In case you weren't sure how to feel about his campaign for president, Jeb Bush has found a subtle way to nudge you in the right direction:
The Republican former Florida governor released his punctuation-ally suggestive campaign logo Sunday ahead of Monday's official announcement. It's a re-up from his statewide campaigns in Florida in the 1990s, and as with other buzzy logos, political Twitter had plenty to say about it.
Some history: The font in Jeb's logo is a variation of Baskerville, which has been around since 1757. A 2012 New York Times study found that it's the most believable of the fonts -- people were 1.5 percent more likely to find a statement true or agreeable if it were written in Baskerville than five other major typefaces.
Whether in Baskerville or Comic Sans, though, Bush is hardly the only candidate to employ exclamation marks in an attempt to elevate excitement. According to Mark Woods in the Florida Times-Union (which was all over this story years ago), the exclamation mark founds its way to political signs as far back as 1877. Here's a few more notables:
Sen. Lamar Alexander (R-Tenn.) used the ! in his 1996 presidential bid.
The late Sen. Paul Wellstone (D-Minn.) included the ! in his short-lived contemplation of a 2000 bid for president and in his 2002 reelection campaign.
The exclamation point was apparently part of a progression for the progressive senator, who also employed a period.
Rep. Dennis Kucinich (D-Ohio) used the !, too.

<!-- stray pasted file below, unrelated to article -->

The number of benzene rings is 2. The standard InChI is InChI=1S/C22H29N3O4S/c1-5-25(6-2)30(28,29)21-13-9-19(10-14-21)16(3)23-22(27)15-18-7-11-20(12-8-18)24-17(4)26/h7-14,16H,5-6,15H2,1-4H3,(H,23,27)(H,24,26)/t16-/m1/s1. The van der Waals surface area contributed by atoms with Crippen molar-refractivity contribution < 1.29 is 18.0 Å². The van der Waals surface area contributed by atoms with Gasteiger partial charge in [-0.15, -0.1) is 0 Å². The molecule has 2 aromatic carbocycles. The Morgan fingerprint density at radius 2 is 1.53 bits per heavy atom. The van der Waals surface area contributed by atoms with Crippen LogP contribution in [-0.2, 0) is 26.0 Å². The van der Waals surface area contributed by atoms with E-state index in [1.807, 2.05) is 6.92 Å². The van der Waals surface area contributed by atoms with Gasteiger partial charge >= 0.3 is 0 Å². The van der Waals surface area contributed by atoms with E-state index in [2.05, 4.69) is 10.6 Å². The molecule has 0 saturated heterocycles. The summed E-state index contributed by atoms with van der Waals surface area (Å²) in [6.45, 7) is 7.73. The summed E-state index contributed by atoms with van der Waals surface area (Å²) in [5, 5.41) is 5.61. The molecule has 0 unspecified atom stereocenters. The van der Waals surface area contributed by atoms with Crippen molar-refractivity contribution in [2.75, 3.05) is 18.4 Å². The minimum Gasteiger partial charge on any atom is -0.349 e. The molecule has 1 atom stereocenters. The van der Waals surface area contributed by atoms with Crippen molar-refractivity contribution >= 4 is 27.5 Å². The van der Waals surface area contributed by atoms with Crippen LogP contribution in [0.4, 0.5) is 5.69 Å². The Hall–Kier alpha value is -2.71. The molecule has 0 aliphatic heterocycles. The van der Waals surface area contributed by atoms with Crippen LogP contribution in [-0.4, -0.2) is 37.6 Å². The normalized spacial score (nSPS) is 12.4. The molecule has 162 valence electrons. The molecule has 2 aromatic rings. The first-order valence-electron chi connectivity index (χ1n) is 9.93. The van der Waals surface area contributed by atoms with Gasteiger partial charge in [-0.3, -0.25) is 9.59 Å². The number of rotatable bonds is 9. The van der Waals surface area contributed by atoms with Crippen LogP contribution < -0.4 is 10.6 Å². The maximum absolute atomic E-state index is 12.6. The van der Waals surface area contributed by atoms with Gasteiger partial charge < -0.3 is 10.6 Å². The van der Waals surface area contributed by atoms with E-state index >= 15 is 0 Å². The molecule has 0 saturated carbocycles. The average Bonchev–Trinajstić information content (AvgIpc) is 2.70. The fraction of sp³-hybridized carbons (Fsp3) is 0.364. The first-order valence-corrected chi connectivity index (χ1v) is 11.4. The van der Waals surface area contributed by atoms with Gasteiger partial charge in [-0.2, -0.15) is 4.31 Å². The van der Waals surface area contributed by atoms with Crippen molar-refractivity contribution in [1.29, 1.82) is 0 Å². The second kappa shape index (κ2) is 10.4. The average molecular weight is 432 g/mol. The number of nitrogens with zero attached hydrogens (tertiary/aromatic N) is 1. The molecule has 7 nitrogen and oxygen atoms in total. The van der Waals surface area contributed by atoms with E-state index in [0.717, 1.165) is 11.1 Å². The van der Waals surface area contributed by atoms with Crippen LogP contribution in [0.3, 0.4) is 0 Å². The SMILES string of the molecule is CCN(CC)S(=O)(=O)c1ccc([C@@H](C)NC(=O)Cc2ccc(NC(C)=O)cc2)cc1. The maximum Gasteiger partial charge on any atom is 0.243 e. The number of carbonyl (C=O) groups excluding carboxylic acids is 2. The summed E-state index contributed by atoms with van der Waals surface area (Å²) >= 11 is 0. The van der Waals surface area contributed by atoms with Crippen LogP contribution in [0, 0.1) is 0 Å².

So did Rep. John Yarmuth (D-Ky.), who won his 2006 campaign with these signs.
Apparently Sen. Evan Bayh (D-Ind.) was also a fan!
And there's plenty of ! in Bush's home state of Florida, note Florida media. In 2010, the Florida Union-Times reported Democratic state Senate candidate Deborah Gianoulis actually got into a kerfuffle with Republican operatives in the state over her use of the ! and similar coloring and font to Jeb!
Jeb wasn't even the first politician in the state to put the ! to good use, though. That honor belongs to the late former Florida Sen. Paula Hawkins, Abel Harding of the Florida Times-Union pointed out in 2010.
But while the ! is clearly the most popular politician punctuation, it's not the only mark that could say plenty on a campaign.
Just in case all the excitement and responsibilities that come with an ! are a little too much to handle for Jeb! 2016, here's some other ideas we had for the Bush logo.